Lessons learned over one hot stove and several cooking classes

lessons learned over one hot stove - www.alliepottswrites.com #valentines #datenight #cookingclassFood.

Food is a magical thing.

Though everyone who sits at a table will have a unique experience, we still refer to a meal as being shared. You can disagree about a particular taste and the other people at the table with an opposing view will actually support your preference so that nothing goes to waste. Love pickles? Here, have my share. Hate chocolate? Please, by all means, pass that my way.

Food brings us together in a way that nothing else can.

My husband and I decided several years ago that we would rather exchange memories than things and so unless there is a specific pressing need, our gifts to each other are typically printed out confirmations of bookings or tickets to an upcoming event. This year was no exception. I’d booked us a couple’s night out at a local cooking class.

Now, not all cooking classes are created the same and so it is always important to read a class description as well as reviews before signing up.

Words to look for:

Home Chef – unless you are trying to learn to be a professional in the kitchen, classes that cater (pun intended) to the home chef typically feature more commonly found ingredients and utilize the types of equipment and/or appliances found in the average kitchen. Meaning there is a remote chance you might be able to recreate a recipe at home on your own. The downside though is you will learn a recipe you can recreate at home – meaning don’t expect a once in a lifetime experience.

Hands-on – If you are looking for dinner and a show, a class that is not advertised as “hands-on,” is the one for you. A hands-off class is like being part of the live studio audience on a cooking show. You get to sit at a bar drinking wine while the chef talks you through what he or she is doing and then you eat the results. At a hands-on class, you should expect to work for your meal. Hmm, now that I’ve put it like that, I am beginning to question my preference.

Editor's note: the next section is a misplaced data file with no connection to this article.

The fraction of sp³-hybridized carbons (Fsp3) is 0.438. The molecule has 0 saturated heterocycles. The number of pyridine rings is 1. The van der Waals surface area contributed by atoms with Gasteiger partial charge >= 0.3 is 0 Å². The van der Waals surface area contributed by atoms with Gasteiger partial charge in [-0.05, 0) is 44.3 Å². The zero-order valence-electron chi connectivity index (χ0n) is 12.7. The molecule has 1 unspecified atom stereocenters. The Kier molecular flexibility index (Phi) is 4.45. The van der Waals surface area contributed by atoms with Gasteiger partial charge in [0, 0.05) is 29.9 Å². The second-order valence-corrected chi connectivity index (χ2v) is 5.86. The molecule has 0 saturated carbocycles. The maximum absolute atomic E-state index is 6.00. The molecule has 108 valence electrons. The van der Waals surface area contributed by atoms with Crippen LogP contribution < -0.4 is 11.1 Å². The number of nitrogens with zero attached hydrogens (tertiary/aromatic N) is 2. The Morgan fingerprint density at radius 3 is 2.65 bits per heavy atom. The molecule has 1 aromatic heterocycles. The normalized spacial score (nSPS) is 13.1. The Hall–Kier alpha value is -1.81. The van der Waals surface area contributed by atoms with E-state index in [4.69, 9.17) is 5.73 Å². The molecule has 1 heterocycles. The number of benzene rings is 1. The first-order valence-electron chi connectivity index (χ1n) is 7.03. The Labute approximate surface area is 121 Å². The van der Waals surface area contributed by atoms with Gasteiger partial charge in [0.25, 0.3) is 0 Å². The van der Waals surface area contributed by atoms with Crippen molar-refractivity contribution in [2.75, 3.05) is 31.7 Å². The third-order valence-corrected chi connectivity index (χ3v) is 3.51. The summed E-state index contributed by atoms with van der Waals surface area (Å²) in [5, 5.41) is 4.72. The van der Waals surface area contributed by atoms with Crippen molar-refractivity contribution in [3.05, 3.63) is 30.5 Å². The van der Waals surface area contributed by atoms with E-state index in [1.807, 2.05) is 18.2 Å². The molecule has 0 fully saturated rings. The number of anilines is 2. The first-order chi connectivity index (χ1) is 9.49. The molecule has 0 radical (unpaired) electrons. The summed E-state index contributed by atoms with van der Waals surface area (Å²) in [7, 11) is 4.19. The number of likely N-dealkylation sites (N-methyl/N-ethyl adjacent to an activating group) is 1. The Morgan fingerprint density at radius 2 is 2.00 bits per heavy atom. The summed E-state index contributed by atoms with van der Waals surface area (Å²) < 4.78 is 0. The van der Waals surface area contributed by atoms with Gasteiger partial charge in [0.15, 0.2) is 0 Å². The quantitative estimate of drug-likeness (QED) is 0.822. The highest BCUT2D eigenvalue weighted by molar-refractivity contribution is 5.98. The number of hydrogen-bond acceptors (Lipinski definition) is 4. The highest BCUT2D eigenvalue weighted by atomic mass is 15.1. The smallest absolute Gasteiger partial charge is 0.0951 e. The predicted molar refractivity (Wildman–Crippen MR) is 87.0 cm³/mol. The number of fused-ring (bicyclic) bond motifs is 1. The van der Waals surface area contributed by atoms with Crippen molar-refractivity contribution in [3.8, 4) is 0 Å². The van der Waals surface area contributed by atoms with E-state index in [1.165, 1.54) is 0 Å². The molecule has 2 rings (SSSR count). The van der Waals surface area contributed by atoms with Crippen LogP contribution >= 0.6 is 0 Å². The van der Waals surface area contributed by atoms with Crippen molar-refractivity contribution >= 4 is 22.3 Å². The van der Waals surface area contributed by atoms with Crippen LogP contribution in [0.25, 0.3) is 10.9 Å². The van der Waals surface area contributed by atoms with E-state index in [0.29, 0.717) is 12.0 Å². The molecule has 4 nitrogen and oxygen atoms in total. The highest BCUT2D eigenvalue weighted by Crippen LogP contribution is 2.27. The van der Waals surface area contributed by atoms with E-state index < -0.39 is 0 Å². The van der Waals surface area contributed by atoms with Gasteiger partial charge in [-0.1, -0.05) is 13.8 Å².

Class size – The best classes are smaller classes with a high teacher to student ratio – ideally you don’t want to share your instruction with more than nine other students.

Instructor – It should go almost without saying that you want to be lead in your cooking class by someone who actually has formal training in the subject matter, but that doesn’t necessarily mean they know how to teach. This is one of those times you may want to pay attention to a person’s resume.

Location, Location, Location

This wasn’t our first cooking class together. We’d gone to one offered by chefs at one of the high-end restaurants in town. We’d learned about wine pairings, how to properly trim (and store) a steak. Though the class hadn’t been quite as hands-on as we would have liked, we still left with more food than we could eat.

We also left with significantly less money in our wallets. That class hadn’t been cheap, nor had the schedule been flexible as this class sells out months in advance with no refunds offered.

The second class we took together was easier on the budget (as well as the calendar) but was located within a cooking supply store rather than a restaurant. As a result, in addition to our meal, we also had to listen to product pitches for the latest and greatest kitchen do-dads. Still, the food we made all by ourselves (four words – black truffle mashed potatoes) was worth the occasional commercial interruption.

This year I tried to find a happy median between the two. I found a small, hands-on class offered by a chef whose primary business model was the cooking school. The advertised meal (Chicken Saltimbocca) looked delicious, the price was right and the schedule, convenient. But the class itself was not entirely what I expected.